Scientists develop the ‘holy grail’ of EV batteries

Scientists in the US claim to have developed the ‘holy grail’ of electric vehicle (EV) batteries using a design inspired by a BLT sandwich. 

The battery, developed by Harvard experts, is lithium metal, rather than lithium ion found in EVs that are already on the market.  

The BLT-inspired design overcomes the issue of dendrites – tiny, rigid tree-like structures that can grow inside a lithium battery and speed up battery failure.

Lithium-metal batteries have had great potential for their capacity to carry energy, but have been held back by an inability to be charged. 

With their intricate design, the researchers estimate that their battery can be charged and discharged at least 10,000 times. 

The technology could increase the lifetime of EVs to that of gasoline cars – 10 to 15 years – without the need to ever replace the battery during this time, and pave the way for EVs that can fully charge within just 10 to 20 minutes, they claim. 

Currently, EV batteries degrade over time and last up to seven or eight years, depending on how much they’re used – much like a smartphone battery.  

Long-lasting, quick-charging batteries are essential to the expansion of the electric vehicle market (stock image) 

EV batteries can be replaced, but they can cost thousands of pounds, meaning drivers are often better off buying a new EV altogether.  

The new technology has been created by a team at Harvard John A. Paulson School of Engineering and Applied Science (SEAS). 

‘A lithium-metal battery is considered the holy grail for battery chemistry because of its high capacity and energy density,’ said Xin Li, associate professor of materials science at SEAS.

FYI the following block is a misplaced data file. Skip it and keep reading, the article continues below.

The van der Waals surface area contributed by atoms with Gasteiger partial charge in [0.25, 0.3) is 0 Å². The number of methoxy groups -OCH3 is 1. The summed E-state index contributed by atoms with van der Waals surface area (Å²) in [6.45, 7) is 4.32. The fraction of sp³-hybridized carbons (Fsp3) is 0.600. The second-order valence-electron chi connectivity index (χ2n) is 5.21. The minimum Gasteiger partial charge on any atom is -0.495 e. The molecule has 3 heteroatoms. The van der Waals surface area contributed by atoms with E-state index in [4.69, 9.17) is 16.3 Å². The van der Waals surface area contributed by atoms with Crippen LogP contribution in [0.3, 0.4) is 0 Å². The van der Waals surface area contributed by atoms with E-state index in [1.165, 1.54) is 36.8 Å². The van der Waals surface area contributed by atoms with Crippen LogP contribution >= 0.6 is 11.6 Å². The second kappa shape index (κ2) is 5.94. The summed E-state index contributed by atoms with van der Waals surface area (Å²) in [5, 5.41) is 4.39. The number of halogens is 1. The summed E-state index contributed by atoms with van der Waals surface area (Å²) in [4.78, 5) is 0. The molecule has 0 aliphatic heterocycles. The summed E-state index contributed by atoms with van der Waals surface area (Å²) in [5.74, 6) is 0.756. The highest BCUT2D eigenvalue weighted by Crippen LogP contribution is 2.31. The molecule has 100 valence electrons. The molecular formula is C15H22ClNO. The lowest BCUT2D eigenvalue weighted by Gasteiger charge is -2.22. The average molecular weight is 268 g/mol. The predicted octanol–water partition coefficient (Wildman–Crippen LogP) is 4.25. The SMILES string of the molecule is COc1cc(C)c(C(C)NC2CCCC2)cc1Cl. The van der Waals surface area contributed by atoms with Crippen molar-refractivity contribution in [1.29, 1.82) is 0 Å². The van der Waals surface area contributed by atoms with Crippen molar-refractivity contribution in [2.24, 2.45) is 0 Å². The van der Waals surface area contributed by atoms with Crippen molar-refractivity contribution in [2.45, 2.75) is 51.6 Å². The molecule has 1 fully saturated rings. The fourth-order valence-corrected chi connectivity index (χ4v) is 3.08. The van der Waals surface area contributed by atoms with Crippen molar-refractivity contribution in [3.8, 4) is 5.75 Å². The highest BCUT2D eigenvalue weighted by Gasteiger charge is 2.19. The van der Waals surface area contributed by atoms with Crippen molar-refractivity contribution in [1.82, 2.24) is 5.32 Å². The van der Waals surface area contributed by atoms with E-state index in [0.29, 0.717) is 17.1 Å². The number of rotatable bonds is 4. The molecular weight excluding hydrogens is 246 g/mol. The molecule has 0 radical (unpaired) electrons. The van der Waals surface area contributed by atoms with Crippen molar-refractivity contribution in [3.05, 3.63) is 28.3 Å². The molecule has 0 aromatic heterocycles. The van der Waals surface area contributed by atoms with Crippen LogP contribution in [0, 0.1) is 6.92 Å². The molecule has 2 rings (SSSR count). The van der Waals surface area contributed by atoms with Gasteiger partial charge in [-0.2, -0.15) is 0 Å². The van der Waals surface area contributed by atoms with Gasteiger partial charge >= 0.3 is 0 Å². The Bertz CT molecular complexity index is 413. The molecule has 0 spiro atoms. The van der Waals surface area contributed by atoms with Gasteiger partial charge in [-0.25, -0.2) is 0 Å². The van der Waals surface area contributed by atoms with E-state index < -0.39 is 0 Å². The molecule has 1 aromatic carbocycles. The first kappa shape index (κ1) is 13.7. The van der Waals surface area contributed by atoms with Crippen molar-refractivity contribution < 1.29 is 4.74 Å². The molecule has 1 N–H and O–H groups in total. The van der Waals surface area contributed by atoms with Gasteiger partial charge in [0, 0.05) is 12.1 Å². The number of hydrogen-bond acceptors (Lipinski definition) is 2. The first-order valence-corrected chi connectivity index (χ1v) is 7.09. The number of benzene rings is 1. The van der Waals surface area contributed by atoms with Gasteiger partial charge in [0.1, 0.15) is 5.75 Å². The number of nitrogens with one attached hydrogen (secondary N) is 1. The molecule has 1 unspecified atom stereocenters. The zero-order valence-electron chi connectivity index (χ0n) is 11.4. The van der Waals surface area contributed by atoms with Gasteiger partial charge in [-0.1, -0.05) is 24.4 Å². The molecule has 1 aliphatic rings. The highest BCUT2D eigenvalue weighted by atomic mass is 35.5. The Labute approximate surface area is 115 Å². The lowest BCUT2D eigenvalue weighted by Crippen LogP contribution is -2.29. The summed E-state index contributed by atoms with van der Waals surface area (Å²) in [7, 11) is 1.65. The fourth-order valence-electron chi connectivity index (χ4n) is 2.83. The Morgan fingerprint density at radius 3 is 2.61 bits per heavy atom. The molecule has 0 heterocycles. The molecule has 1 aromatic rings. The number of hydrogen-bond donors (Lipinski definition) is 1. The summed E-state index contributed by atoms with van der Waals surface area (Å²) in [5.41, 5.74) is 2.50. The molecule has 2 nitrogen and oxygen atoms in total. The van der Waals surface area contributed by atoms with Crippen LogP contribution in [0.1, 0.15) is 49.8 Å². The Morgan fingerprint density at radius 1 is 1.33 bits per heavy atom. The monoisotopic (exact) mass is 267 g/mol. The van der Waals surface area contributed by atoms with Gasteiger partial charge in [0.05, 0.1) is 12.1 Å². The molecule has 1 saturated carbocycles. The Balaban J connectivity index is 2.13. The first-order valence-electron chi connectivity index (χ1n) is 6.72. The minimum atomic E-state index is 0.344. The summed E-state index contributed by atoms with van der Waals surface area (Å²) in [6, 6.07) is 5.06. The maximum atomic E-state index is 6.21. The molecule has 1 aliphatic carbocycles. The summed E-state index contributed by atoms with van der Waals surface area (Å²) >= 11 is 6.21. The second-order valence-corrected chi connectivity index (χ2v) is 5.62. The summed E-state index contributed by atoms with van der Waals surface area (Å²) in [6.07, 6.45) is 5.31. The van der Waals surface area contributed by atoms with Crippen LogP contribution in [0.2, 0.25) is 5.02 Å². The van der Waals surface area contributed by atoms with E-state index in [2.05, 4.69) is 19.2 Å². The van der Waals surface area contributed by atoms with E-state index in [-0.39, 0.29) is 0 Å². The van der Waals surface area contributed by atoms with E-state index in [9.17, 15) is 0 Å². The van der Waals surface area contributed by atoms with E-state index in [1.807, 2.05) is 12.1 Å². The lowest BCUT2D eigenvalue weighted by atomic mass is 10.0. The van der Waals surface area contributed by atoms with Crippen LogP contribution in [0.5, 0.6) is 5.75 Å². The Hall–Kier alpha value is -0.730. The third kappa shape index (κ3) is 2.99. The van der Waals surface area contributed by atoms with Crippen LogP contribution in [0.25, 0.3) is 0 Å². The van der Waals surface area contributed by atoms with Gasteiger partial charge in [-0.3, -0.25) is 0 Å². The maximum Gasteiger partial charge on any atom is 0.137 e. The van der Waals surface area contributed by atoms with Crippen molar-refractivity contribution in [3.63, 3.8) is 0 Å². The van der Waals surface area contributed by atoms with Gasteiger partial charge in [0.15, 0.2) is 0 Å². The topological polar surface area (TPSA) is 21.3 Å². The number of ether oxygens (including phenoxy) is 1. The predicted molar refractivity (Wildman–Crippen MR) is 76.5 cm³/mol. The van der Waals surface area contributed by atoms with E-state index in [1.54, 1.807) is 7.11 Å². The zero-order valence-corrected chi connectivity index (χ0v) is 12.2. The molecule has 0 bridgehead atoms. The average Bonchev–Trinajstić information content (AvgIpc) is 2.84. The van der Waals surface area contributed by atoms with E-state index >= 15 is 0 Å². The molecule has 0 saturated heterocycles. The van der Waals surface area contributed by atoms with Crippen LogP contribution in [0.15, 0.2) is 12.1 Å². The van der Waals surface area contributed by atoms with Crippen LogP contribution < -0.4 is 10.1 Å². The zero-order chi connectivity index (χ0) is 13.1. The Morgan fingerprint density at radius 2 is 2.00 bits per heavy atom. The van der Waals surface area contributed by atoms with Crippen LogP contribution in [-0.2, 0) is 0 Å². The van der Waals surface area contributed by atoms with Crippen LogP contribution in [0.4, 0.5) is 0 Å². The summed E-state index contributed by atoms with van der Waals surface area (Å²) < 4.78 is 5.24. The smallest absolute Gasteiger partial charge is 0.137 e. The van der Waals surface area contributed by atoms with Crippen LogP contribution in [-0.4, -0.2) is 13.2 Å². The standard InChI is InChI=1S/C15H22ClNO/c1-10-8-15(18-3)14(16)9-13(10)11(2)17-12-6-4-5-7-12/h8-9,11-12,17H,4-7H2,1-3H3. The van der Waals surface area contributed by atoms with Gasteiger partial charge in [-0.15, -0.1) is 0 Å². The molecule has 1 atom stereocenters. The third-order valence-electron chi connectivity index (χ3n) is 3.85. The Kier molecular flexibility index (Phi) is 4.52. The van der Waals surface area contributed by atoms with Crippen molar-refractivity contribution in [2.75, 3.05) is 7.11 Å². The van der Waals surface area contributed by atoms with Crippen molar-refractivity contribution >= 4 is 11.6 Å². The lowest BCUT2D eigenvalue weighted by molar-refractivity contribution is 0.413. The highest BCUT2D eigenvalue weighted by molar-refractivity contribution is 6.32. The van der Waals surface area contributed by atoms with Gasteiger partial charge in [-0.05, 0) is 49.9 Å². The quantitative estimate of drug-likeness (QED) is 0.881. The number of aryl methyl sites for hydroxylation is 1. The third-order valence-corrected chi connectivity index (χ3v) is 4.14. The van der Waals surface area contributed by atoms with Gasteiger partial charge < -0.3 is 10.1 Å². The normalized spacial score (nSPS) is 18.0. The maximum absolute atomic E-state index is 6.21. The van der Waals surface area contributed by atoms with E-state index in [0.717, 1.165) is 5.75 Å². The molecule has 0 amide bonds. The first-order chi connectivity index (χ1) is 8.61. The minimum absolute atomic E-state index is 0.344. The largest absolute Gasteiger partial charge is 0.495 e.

‘But the stability of these batteries has always been poor.

‘Our research shows that the solid-state battery could be fundamentally different from the commercial liquid electrolyte lithium-ion battery. 

Think of the battery like a BLT sandwich. First comes the bread (the lithium metal anode) followed by lettuce (a coating of graphite). Next, a layer of tomatoes (the first electrolyte) and a layer of bacon (the second electrolyte). Finish it off with another layer of tomatoes and the last piece of bread (the cathode)

Think of the battery like a BLT sandwich. First comes the bread (the lithium metal anode) followed by lettuce (a coating of graphite). Next, a layer of tomatoes (the first electrolyte) and a layer of bacon (the second electrolyte). Finish it off with another layer of tomatoes and the last piece of bread (the cathode)

LITHIUM-ION VS LITHIUM METAL  

Lithium metal batteries are generally non-rechargeable and contain metallic lithium. 

Lithium ion batteries contain lithium that’s only present in an ionic form in the electrolyte. 

Most lithium metal batteries are not rechargeable but lithium ion batteries are. 

A lithium metal battery should never be recharged while lithium-ion batteries are designed to be recharged hundreds of times. 

Source: IATA/Green Batteries 

‘By studying their fundamental thermodynamics, we can unlock superior performance and harness their abundant opportunities.’ 

Long-lasting, quick-charging batteries are essential to the expansion of the EV market, but today’s lithium-ion batteries fall short, because they’re too heavy and expensive and take too long to charge. 

Lithium-ion are currently powering EVs already on the market from Tesla and other companies, as well as laptops and smartphones.  

Researchers have therefore tried to harness the potential of solid-state, lithium-metal batteries, which hold substantially more energy in the same volume and charge in a fraction of the time compared to lithium-ion.  

A lithium metal battery uses lithium in its pure metallic form, rather than lithium compounds used in lithium ion batteries. 

While ‘solid-state’ just refers to the use of  solid electrodes and a solid electrolyte, instead of the liquid or polymer gel electrolytes found in lithium-ion. 

Batteries have three main components – the anode, cathode and electrolyte.

The electrolyte (typically a chemical) separates the anode and cathode and moves the flow of electrical charge between the two.  

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